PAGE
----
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Denis MacShane looks at the media’s role in the European referendum

Will the press deliver “


ow will the press and broadcasters line up and what line will they take in the referendum on whether Britain stays in Europe? After the 1992 election defeat for Labour, the Sun famously declared “It’s the Sun Wot Won It”.

Will the paper hope to re-run the headline the day after Mr Cameron’s plebiscite if voters opt for Brexit? In 1990 another legendary Sun headline “Up Yours Delors!” can be taken as the starting moment of non-stop propaganda against European integration promoted largely by the off- shore owned press with the mass circulations of the tabloid Sun, News of the World and Daily Mail and Mail on Sunday, the Express and Star titles and the broadsheet weight of the Telegraph and The Times as well their Sunday sisters. According to Roy Greenslade, former Fleet Street editor,

now our principal commentator on the press, “For years Britain’s rightwing press has done everything in its formidable power to demean the European Union and all its works. Drip by drip by drip, the newspapers have heaped abuse on the EU, blaming every domestic ill on its policies and actions while giving it no credit whatsoever for its benefits. “The coverage of the issue has been marked by a mixture of misinformation and disinformation, replete with inaccuracy, innuendo and insincerity. But did the proprietors who encouraged their editors to campaign against the EU really want Brexit to occur? It strikes me that some, most notably Rupert Murdoch, may wish they had not and are wondering how they can do a U-turn. Hoist by their own petards, it’s going to be fascinating watching them doing a U-turn.” Greenslade may be right but there is no evidence so far of the Murdoch editors finding virtue in Europe. As Charles Bremner, the veteran Paris and Brussels correspondent of The Times noted two years ago “It’s impossible to write a news story about the EU that’s not negative anywhere these days.” The Times has appointed the energetic Bruno Waterfield as its Brussels correspondent. He was a columnist for the right- wing libertarian Spiked which regularly denounces Europe. Waterfield is an active journalist who hunts down stories that show the EU in a bad light. That’s not difficult but there’s lots of benefits for Brits

who can travel, live, work freely anywhere in the EU and do business with 500 million customers without the barriers, and visas, and permits needed to live or trade with other parts of the world. The anti-EU Brussels correspondent was invented by Boris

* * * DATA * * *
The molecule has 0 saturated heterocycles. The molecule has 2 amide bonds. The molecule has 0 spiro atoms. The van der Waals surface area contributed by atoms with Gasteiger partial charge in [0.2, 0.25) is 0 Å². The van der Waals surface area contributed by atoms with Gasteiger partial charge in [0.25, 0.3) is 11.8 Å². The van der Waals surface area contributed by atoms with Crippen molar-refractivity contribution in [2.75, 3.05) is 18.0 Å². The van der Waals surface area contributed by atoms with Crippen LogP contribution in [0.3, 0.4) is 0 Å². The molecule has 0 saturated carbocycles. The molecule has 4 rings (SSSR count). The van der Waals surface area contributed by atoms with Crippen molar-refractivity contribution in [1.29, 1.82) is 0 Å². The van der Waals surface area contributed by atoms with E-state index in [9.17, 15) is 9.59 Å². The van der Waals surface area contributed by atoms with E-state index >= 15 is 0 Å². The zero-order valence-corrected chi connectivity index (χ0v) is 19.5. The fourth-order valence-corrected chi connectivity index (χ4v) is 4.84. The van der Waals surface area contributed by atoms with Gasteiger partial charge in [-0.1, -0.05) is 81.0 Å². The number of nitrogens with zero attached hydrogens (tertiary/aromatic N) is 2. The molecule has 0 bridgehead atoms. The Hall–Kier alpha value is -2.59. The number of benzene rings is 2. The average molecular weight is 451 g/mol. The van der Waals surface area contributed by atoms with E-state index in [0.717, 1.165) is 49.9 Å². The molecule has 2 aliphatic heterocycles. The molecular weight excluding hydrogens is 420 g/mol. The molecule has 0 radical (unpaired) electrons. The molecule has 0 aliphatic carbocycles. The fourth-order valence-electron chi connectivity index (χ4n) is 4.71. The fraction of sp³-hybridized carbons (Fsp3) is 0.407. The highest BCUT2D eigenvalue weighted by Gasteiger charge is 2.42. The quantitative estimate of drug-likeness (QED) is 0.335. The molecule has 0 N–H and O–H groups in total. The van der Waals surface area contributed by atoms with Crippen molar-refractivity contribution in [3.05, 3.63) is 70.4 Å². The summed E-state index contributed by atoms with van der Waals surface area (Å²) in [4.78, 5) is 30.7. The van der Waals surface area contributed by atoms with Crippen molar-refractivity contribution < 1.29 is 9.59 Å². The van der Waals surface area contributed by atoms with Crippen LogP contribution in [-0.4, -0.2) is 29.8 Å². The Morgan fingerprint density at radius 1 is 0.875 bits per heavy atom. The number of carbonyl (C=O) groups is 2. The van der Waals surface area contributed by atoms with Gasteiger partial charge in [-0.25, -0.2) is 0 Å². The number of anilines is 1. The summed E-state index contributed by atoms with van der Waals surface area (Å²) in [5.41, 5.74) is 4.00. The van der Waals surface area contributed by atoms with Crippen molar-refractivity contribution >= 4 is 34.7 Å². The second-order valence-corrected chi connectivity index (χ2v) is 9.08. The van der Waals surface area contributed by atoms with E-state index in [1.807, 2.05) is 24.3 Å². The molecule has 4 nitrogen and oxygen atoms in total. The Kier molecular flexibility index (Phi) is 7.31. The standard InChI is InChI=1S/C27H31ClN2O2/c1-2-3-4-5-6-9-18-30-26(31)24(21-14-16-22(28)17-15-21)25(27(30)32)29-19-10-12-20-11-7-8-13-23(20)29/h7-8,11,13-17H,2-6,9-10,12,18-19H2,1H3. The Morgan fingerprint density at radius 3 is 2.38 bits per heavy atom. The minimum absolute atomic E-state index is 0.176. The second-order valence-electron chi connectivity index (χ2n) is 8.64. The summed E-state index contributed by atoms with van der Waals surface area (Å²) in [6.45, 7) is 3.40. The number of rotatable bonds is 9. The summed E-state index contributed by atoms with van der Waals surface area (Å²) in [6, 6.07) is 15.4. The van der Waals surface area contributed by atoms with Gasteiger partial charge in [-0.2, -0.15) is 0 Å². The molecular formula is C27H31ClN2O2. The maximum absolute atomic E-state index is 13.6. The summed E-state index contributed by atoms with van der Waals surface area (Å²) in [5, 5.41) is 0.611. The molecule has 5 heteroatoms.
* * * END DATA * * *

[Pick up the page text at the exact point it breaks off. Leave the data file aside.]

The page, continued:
Johnson when the Daily Telegraph’s correspondent there 25 years ago. His fellow Old Etonian Brussels journalist at the time was James Landale who wrote a little ditty: “Boris told such dreadful lies It made one gasp and stretch one’s eyes” But editors in London have never questioned the flow of

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half-truths, exaggeration and often downright lies filed from Brussels since 1990. There is a lot of idle chatter comparing the 2016 Brexit

For years Britain’s right- wing press has done everything in its formidable power to demean the European Union and all its works

plebiscite with the 1975 referendum but in 1975 every newspaper other than the Stalinist Morning Star was in favour of Europe. The pro-Europeans outspent the No camp 12-1 compared to the millions flowing today from hedge funds and City spread betters to the Brexit camp in contrast to the underfunded In campaigns. In 2015 the combined circulation of the Eurosceptic press, dailies and Sundays, was 10,239,526. Assuming the Mirror, Guardian, Independent and I to be pro-European their circulation is 2,656,735 so in circulation terms the Europhobe press outnumber the pro-EU press 4-1. Circulation isn’t readership of course, still less on-line readership. Here the Daily Mail with 16 million on-line readers based on monthly aggregates far outweighs anyone else especially those papers behind paywalls. The Financial Times too falls into the category of off-shore

owned following its sale to Nikkei, the Japanese media giant in 2015. It is balanced on the EU thought its weekly European affairs columnist, Wolfgang Munchau, is quick to chastise and find fault and has not written anything positive about the EU for some time.

So will the Eurosceptic off-shore proprietors back Brexit? Bill Emmott, former editor of the Economist, argues that “In the case of Murdoch and Barclays papers, editors will likely try to get a sense once the campaign proper begins of which way their proprietor is leaning, and will lean that way themselves. The proprietor’s view will be the decisive one, certainly in Murdoch’s case. “The tricky ones to guess from the outside are the Mail

titles, where Paul Dacre is so powerful and entrenched that it could be that he basically will decide, regardless of what Lord

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